Hempstead Town adopts temporary Five Towns building ban


The Town of Hempstead board voted unanimously to approve a six-month temporary moratorium to halt building in what is known as the business overlay and transit-oriented development district in Inwood and North Lawrence.

The Sept. 20 vote was much to the relief to the more than 100 Five Towns residents who attended the meeting and had called on the town to help remedy a situation where community members felt under siege by too many proposed development projects. A community meeting last month galvanized resident opposition to what they think is overdevelopment in Cedarhurst, Hewlett, Inwood, Lawrence and Woodmere.  

“There are obviously many building projects being planned all over the Five Towns.” said Rena Saffra, a member of the Five Towns Civic Association. “Each one on its own may not sound so bad, but the totality of them all is something that must be taken into consideration before we get the green light.” 

Developments include a proposed development at the 110-acre Woodmere Club. A three-story Amazon warehouse on the Nassau-Queens border; 17 approved single-family homes on property formerly owned by the Lawrence Woodmere Academy; nearly 20 acres of transit-oriented development in Inwood and North Lawrence; the approved Pearsall Project, in Cedarhurst, and Far Rockaway’s Rockaway Village Apartments, which, when finished, will comprise eight buildings and 1,693 residential units.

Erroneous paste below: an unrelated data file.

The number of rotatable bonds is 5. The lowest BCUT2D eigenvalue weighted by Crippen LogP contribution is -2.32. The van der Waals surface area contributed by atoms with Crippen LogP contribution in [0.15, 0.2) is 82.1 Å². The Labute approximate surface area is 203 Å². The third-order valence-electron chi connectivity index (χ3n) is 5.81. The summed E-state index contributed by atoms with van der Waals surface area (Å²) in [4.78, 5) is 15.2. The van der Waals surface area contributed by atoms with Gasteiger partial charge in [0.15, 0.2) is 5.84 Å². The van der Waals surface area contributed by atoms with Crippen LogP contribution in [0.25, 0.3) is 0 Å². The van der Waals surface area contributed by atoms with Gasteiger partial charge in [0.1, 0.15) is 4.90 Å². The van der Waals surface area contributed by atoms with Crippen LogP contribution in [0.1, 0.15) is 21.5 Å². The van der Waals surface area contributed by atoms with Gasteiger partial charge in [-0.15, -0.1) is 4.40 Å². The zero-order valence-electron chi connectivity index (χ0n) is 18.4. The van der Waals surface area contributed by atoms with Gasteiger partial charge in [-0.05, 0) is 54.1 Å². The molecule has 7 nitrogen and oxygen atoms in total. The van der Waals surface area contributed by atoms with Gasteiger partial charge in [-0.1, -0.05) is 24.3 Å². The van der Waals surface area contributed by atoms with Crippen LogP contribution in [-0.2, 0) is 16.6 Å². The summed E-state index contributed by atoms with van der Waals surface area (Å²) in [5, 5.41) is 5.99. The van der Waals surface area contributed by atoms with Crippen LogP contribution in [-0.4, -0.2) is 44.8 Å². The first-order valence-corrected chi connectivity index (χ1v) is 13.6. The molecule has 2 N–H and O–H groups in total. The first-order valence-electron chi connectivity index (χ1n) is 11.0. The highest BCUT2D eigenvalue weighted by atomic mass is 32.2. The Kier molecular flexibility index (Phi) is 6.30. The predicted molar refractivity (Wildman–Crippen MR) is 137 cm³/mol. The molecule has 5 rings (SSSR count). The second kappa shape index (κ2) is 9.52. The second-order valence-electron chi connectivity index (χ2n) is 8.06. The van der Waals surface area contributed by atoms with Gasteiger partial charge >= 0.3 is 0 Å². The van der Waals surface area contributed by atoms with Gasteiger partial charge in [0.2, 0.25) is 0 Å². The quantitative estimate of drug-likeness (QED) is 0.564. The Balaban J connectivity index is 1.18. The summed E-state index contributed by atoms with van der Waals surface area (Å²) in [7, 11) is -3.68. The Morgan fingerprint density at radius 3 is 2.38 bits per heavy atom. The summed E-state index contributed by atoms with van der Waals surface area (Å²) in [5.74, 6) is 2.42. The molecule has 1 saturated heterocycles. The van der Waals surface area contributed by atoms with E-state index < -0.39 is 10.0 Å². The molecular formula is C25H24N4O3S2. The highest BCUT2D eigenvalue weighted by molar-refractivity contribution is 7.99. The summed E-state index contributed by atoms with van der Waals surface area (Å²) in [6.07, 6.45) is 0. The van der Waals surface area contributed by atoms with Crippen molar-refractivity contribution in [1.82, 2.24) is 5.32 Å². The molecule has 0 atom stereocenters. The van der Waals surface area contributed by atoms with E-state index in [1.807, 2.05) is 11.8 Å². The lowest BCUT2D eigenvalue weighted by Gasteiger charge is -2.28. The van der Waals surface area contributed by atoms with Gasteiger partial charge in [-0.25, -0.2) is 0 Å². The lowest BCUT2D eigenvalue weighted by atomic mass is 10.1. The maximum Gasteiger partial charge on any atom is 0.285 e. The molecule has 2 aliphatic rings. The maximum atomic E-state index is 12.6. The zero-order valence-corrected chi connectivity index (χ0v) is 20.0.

The list of impacts on residents’ quality of life, they say, includes overcrowding and increased traffic volume on already crowded roadways, hindering emergency responders and compromising evacuation routes.

Regarding the possible development of the Woodmere Club, Saffra said, “We hear that there’s possible consideration to building 80 homes on the entirety of the property and this is unacceptable.”

In May of 2021, developers proposed a plan to build age-restricted condominiums on 20 percent of the property and turn the remaining 80 acres into a nature preserve through the stewardship of the North Shore Land Alliance who agreed on the project.

This story will be expanded in the Sept. 29 Herald.